Why Governance is Vital for Customer Experience to thrive.
Nathalie Schooling : CEO nlighten
Strict regulations, the growth of technology, and an increasingly challenging marketplace mean customer experience and governance must go hand in hand.
The concept of client experience is in a complicated place. On the one hand, it is a vital component of any business strategy. On the other hand, new regulations, growing customer demands, and an uncertain economic climate mean CX departments face pressures from all angles. CEOs are becoming increasingly cost-sensitive with many insisting that those departments that cannot show a clear return on investment be cut back. For this reason, Forrester’s predicts as many as one in four CX professionals will lose their jobs as CEOs tighten their belts.
All these challenges mean good customer experience must go hand in hand with good business governance.
Data, regulations, and CX governance
Data has become increasingly important for the client experience process over recent years. Digital technology means companies are capable of collecting huge amounts of information, from all sorts of sources, about their customers. This can be crucial for their business strategy – it deepens their engagement with customers, improves customer experience, and boosts revenue.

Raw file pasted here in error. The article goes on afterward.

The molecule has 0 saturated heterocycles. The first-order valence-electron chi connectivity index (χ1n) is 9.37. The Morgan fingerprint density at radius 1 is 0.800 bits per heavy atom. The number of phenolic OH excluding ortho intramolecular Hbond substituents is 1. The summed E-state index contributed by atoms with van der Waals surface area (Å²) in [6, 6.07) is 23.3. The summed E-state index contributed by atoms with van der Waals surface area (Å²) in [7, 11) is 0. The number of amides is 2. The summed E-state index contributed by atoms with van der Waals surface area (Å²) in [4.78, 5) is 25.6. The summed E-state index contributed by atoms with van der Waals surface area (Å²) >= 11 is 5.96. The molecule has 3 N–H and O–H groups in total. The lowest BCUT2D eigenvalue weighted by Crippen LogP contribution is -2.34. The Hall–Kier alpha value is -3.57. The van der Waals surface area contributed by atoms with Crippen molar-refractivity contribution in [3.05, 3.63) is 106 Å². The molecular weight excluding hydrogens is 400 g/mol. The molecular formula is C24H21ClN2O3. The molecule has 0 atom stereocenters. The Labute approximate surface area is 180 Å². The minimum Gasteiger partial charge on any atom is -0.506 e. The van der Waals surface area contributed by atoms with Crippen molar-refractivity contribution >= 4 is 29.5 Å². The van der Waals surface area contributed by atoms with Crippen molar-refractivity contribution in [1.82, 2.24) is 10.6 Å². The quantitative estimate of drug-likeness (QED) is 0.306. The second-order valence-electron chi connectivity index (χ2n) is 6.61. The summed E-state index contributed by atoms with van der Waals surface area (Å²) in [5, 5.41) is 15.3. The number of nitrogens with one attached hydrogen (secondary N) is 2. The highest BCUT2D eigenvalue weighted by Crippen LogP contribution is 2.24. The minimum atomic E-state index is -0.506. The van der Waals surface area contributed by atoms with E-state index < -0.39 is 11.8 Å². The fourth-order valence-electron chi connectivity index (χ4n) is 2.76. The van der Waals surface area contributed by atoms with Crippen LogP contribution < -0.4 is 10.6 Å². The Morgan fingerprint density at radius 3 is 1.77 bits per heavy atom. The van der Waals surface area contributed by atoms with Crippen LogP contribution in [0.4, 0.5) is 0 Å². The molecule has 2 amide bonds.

However, as data has proliferated, regulations have evolved. The arrival of data protection regulations such as GDPR places certain clear responsibilities on companies for how they handle data such as:
- Getting informed consent from users.
- Telling people where their data is being used and why.
- Promptly deleting personal data when asked.
- Ensuring the safety of data.
These provisions come together with vastly increased penalties which have the potential to cripple some businesses.
In addition, different countries are developing their own approach to data protection. Most take a lead from the EU’s GDPR but may differ in various ways. Those companies handling data in multiple jurisdictions will have to ensure their processes adhere to the rules in each country.
All of this creates an added complication for business governance.
Aside from the regulatory imperative, data protection rules have shifted customer expectations. They now understand much more about their data rights and will be much more likely to complain if they are violated. For example, if a company fails to stop emailing you after you have unsubscribed, it will sour your entire relationship with that company.
Data, therefore, is a regulatory and reputational issue. Before engaging with customers, you will need to have clear processes in place to ensure everyone in the organisation adheres to the rules when contacting customers. This includes making certain you have all relevant permissions in place for contacts, and that all contact information can be deleted promptly.
The other big risk is the danger of cybersecurity. Cybercrime has surged over the last year. The rise of Covid-19, lockdowns and the shift online created a perfect environment for cybercriminals and contributed to a 400% rise in attacks during the pandemic.